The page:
The fact that we have had it wrong for so long is what amazes me. In schools especially, we seem all too caught up in a Pavlovian reality and stretching to a different kind of conceptual framework seems unreachable. Could it be that our most difficult students are trying to tell us something that has nothing to do with their “condition?” Maybe we have so tightly closed the lid on our children that they have no choice but to move constantly amongst realities – one after another in quick succession – to the point that we no longer understand them because of their divergence from our norms.
Pink may have the new age of motivation in his pocket, and his dialog on the topic has inspired some divergent thinking at the very least.
A thought on why broad education reform is lingering despite selective successes…
In looking at organizational behavior, there is one theory of motivation that may apply to the current scenario in regards to the willingness of teachers to embrace necessary change. Equity Theory provides a basis for thinking about motivation that goes something like this:
The equity theory of work motivation was developed in the 1960s by J. Stacy Adams (equity means “fairness”). Equity theory is based on the premise that an employee perceives the relationship between the outcomes — what the employee gets from a job and organization — and his or her inputs—what the employee contributes to the job and organization…. According to equity theory, however, it is not the objective level of outcomes and inputs that is important in determining work motivation. What is important to motivation is the way an employee perceives his or her outcome/input ratio compared to the outcome/input ratio of another person. (George & Jones, 2008)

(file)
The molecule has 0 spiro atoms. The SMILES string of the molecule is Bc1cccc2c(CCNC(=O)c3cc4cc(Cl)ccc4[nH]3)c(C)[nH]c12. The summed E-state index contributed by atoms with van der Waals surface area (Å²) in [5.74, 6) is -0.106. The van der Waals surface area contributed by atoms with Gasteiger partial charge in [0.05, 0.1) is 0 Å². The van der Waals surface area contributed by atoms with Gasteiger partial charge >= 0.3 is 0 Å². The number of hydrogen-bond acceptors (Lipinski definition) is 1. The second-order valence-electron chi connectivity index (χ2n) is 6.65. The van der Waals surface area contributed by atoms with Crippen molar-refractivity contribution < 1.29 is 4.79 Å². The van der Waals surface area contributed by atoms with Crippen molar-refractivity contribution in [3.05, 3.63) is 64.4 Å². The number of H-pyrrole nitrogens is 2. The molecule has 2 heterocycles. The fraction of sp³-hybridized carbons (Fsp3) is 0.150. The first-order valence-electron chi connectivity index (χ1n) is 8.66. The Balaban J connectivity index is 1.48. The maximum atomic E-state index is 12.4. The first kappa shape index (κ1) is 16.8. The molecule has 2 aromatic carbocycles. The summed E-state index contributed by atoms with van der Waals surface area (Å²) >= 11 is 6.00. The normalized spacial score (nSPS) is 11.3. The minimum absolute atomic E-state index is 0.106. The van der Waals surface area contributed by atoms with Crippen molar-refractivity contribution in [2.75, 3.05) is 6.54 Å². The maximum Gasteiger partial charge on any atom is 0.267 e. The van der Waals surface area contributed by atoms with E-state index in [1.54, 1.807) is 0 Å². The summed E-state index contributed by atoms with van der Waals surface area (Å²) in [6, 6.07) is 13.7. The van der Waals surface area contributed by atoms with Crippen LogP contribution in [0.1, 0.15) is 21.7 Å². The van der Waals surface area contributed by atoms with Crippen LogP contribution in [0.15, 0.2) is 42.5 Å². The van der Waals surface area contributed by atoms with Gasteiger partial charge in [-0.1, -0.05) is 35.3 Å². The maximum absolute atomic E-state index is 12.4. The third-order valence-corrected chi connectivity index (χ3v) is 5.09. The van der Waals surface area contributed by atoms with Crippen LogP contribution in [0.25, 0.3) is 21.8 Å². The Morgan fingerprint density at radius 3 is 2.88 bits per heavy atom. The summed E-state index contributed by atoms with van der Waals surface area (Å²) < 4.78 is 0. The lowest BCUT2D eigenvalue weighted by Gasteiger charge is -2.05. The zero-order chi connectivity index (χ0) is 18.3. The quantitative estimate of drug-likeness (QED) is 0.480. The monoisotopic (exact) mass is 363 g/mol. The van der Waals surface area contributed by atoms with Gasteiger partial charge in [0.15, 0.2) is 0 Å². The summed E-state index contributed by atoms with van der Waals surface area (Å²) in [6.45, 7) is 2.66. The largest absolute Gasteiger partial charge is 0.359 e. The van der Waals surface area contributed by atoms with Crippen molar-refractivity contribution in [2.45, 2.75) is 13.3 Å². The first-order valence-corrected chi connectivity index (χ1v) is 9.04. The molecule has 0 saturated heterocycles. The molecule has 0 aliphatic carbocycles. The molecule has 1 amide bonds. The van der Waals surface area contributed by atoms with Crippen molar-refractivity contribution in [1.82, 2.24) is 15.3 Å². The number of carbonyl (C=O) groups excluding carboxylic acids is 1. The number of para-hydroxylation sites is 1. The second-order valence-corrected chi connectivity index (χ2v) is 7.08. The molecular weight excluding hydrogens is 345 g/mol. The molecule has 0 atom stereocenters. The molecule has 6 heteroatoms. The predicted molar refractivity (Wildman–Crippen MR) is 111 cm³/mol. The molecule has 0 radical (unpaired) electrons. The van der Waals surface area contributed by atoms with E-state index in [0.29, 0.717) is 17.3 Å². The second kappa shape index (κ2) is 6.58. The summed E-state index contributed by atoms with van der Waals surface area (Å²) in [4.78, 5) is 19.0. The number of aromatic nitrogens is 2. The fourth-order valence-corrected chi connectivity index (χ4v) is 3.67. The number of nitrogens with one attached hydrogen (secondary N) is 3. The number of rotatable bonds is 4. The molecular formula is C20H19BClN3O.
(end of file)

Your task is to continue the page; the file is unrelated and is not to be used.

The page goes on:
What’s interesting about this is the “referent” or other person that is used as the comparison. In the last decade, there has been a movement to compare teachers at a professional level to other white collar careers, and rightfully so. Education is clearly a highly valued profession in the truest sense and many aspire to the profession out of desire to service and more intrinsic motivation.
But, when I talk to teachers, there is a terrible disconnect between the two factors described above. There is a huge demand for excellent inputs with little potential for commensurate outcomes that would ever be considered consistent with doctors or lawyers.
So, does that mean we have to raise pay exponentially and provide incentive based rewards? Nope – not necessarily! In fact, additional pay may not be a motivator if all other factors of work conditions remain the same. If children have increasing needs and if demands associated with the job continue to escalate, pay and other extrinsic incentives will have little impact on overcoming the significant disparity between needed work (and there’s lots of it) and the slim possibility of rewards in a system that never seems to be “fixed.”